Mule and Splunk Integration
Mule and Splunk Integration
Learn how to configure third-party software- in this case, Splunk- with Mule on-premise runtime to analyze logs for auditing purposes.
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In this article, we are going to see how easy it is to configure Mule Runtime with third-party software to analyze logs for auditing purposes. The third-party tool we are going to discuss here is Splunk.
Before We Start
Sending data to third-party tools (Splunk, ELK) is not supported by Cloudhub for the time being. Only the on-premise Mule ESB can be integrated with third-party tools. Also, the enterprise version of the Mule ESB supports integration with third-party tools. The community version does not support this type of integration because the CE does not come bundled with the Mule Agent, which is only part of the Mule EE version.
Also, if you are using Mule Runtime version < 3.8, please do not forget to update the Mule Agent version using the
./amc_setup -U command. For more details, please read the following documentation.
Let's Get Our Hands Dirty
Let's begin, starting with the installation. First, we will need to install Splunk. Installation is optional because now you can use the cloud version of Splunk also. For this tutorial, I have installed it in my localhost, but please be totally free to use the cloud version of Splunk.
Configure Splunk Token
After installing Splunk, run it. It will ask you to provide your credentials, as shown below.
Now go to the Data Inputs, as shown below.
Now select the HTTP Event Collector link.
Now create a token using all the default values.
Once you are done, you can see your token. Please do not forget to enable the token.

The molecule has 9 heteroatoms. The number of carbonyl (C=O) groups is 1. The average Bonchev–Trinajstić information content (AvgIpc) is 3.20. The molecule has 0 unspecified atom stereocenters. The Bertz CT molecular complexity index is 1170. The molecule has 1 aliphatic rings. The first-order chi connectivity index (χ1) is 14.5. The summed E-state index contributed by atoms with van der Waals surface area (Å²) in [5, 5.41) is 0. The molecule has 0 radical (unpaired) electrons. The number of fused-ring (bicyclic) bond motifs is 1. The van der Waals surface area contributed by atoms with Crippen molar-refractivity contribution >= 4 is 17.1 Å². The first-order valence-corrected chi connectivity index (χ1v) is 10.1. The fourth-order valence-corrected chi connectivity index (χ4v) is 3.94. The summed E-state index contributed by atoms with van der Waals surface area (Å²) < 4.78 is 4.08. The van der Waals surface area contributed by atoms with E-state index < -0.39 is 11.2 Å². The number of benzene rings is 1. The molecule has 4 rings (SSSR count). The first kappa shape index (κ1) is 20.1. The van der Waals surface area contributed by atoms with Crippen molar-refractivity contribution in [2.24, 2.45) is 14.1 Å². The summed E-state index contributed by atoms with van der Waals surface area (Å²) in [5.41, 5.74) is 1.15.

Configure Mule Runtime
At this point, we have our Splunk token up and ready. Now it's time to configure our Mule Runtime so that it can communicate with Splunk.
For this, click the Mule on-premise server in the Runtime Manager, click the Manage Server button, and then the Plugins button. It will show the options to configure Splunk and ELK.
Now choose the Splunk option and configure it as shown below.
Do not forget to copy the token from Splunk. Optionally, you can configure the Splunk Source, Index, and Type also. Also, do not forget to choose the Level of logging, as shown below.
Create a simple Mule application and publish it. Send some requests and check Splunk. To check the logs, you have to go to the following location in Splunk GUI:
Then click Data Summary.
Here you can choose the Host/Sources/Sourcetypes. Here is a sample snippet of a log:
In this article, I have shown how easy it is to configure Splunk with Mule on-premise runtime. In my next article, I will try to configure Mule ESB with ELK.
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